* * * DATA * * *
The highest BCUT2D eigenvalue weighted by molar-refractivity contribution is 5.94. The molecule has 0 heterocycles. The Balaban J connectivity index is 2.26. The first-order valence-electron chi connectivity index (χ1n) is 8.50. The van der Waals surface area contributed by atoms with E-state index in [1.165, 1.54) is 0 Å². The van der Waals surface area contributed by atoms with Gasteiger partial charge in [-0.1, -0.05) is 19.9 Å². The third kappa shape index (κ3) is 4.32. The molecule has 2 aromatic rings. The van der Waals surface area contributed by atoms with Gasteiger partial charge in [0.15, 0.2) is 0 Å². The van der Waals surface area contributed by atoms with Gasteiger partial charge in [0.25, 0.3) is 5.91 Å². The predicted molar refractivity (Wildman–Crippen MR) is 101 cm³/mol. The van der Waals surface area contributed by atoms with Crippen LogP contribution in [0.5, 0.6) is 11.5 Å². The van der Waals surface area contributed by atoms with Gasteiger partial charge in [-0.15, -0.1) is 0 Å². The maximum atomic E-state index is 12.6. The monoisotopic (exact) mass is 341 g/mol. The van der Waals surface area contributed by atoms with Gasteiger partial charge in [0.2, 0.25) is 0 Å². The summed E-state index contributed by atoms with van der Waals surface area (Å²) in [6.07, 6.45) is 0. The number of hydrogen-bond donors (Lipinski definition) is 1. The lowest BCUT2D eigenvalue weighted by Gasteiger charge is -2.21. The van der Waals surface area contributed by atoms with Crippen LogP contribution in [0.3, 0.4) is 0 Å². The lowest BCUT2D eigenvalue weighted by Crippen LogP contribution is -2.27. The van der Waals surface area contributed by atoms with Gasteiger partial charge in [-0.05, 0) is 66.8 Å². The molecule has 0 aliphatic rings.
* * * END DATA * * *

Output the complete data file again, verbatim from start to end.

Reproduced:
The highest BCUT2D eigenvalue weighted by molar-refractivity contribution is 5.94. The molecule has 0 heterocycles. The Balaban J connectivity index is 2.26. The first-order valence-electron chi connectivity index (χ1n) is 8.50. The van der Waals surface area contributed by atoms with E-state index in [1.165, 1.54) is 0 Å². The van der Waals surface area contributed by atoms with Gasteiger partial charge in [-0.1, -0.05) is 19.9 Å². The third kappa shape index (κ3) is 4.32. The molecule has 2 aromatic rings. The van der Waals surface area contributed by atoms with Gasteiger partial charge in [0.15, 0.2) is 0 Å². The van der Waals surface area contributed by atoms with Gasteiger partial charge in [0.25, 0.3) is 5.91 Å². The predicted molar refractivity (Wildman–Crippen MR) is 101 cm³/mol. The van der Waals surface area contributed by atoms with Crippen LogP contribution in [0.5, 0.6) is 11.5 Å². The van der Waals surface area contributed by atoms with Gasteiger partial charge in [-0.15, -0.1) is 0 Å². The maximum atomic E-state index is 12.6. The monoisotopic (exact) mass is 341 g/mol. The van der Waals surface area contributed by atoms with Gasteiger partial charge in [0.2, 0.25) is 0 Å². The summed E-state index contributed by atoms with van der Waals surface area (Å²) in [6.07, 6.45) is 0. The number of hydrogen-bond donors (Lipinski definition) is 1. The lowest BCUT2D eigenvalue weighted by Gasteiger charge is -2.21. The van der Waals surface area contributed by atoms with Crippen LogP contribution in [0.3, 0.4) is 0 Å². The lowest BCUT2D eigenvalue weighted by Crippen LogP contribution is -2.27. The van der Waals surface area contributed by atoms with Gasteiger partial charge in [-0.05, 0) is 66.8 Å². The molecule has 0 aliphatic rings.